Natural values and context
Skullbone Plains consist of 1600 hectares of exquisite open valleys, old-growth forests, native grasslands, cushion plants and rare, endangered sphagnum moss beds, provides critical wild habitat for a species of nationally endangered fish, the Clarence galaxias. The endangered Tasmanian devil, spotted-tailed quoll and wedge-tailed eagle also call Skullbone Plains home.
Skullbone Plains Reserve forms part of the Tasmanian Wilderness World Heritage Area.
Managing Skullbone Plains
The management of Skullbone Plains involves science-based activities such as assessment, control and monitoring of weeds, feral animals and threats to protect the reserve’s biodiversity and natural values. Skullbone Plains is managed in conjunction with the Five Rivers Reserve to minimise threats and impacts to natural values. This includes weed and feral animal management, access control, implementing an appropriate fire management regime, and maintenance of roads and other infrastructure. A high priority for management at Skullbone Plains is to maintain areas free of brown trout to ensure the continued survival of the Clarence galaxias population.
Skullbone Plains Discovery Weekend 2018
In March 2018, Skullbone Plains was teeming with the activity of a mini nature-based festival at TLC’s Discovery Weekend. View the clip below to discover what our supporters got up to on the two-day, overnight camping adventure!
The Skullbone Experiment
In February 2013, eleven high profile Australian artists were invited by the TLC to explore the wild and remote landscape of the Skullbone Plains Reserve. For four days they immersed themselves in the landscape, with scientific interpretation by TLC staff to deepen their experience of the reserve. Participating artists included Tim Burns (TAS), Joel Crosswell (TAS), Julie Gough (TAS), Philip Hunter (VIC), Janet Laurence (NSW), Vera Moller (VIC), Imants Tillers (NSW), Megan Walch (TAS), Richard Wastell (TAS), Philip Wolfhagen (TAS) and John Wolseley (VIC).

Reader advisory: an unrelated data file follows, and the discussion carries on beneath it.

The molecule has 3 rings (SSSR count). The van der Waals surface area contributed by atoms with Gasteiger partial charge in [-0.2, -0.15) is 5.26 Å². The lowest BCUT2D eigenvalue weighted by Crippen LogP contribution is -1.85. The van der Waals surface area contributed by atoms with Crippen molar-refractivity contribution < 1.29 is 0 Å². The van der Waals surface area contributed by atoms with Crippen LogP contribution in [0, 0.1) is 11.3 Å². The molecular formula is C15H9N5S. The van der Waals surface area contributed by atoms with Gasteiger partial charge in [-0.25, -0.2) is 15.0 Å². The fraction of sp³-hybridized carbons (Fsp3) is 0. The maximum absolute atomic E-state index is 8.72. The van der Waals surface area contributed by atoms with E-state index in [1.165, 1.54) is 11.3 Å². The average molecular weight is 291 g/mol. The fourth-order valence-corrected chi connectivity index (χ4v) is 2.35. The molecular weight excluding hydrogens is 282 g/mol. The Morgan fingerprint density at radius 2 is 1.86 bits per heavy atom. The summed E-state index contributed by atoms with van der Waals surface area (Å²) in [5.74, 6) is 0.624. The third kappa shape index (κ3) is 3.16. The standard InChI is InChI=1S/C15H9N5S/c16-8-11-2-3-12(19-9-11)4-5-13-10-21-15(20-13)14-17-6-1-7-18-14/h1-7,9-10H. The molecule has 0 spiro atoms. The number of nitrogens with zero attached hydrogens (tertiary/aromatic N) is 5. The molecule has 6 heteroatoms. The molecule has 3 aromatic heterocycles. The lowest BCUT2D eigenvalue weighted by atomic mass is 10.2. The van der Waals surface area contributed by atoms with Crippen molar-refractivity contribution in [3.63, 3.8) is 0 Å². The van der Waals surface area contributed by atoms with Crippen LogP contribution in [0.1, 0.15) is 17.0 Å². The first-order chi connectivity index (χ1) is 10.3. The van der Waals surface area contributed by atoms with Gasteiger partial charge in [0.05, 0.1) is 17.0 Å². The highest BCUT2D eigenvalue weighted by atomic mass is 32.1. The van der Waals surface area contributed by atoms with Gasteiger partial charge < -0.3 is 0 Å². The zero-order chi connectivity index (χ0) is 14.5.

Curated by renowned Tasmanian landscape painter Philip Wolfhagen and arts curator Catherine Wolfhagen, the work produced from the retreat appeared in two dedicated exhibitions at the Queen Victoria Museum and Art Gallery (QVMAG) Museum, Inveresk, Tasmania from the 15 March-18 May 2014 and Galleries UNSW, Sydney from 19 July–30 August 2014. The works have since been purchased by or displayed in public galleries and private collections across Australia.
The retreat and exhibition were made possible by the generous support of the Purves Environmental Fund and the Purryburry Trust.
This nationally endangered freshwater fish is only found in six isolated locations in central Tasmania, including Skullbone Plains. It belongs to the Galaxiidae family, a group which also occurs in New Zealand and South America, suggesting radiation from a common Gondwanan ancestor. This small fish grows to about 13 cm in length and has irregular dark brown patches along its back and sides. It spawns in spring with eggs taking approximately two months to hatch. The hatchlings and juveniles feed on small insects while the diet of larger fish is comprised mainly of bottom-dwelling insects. The normal lifespan of the Clarence galaxias is thought to be four to five years. It now only survives in streams, marshlands and lakes that do not contain the introduced brown trout.
Banner photograph: Matthew Newton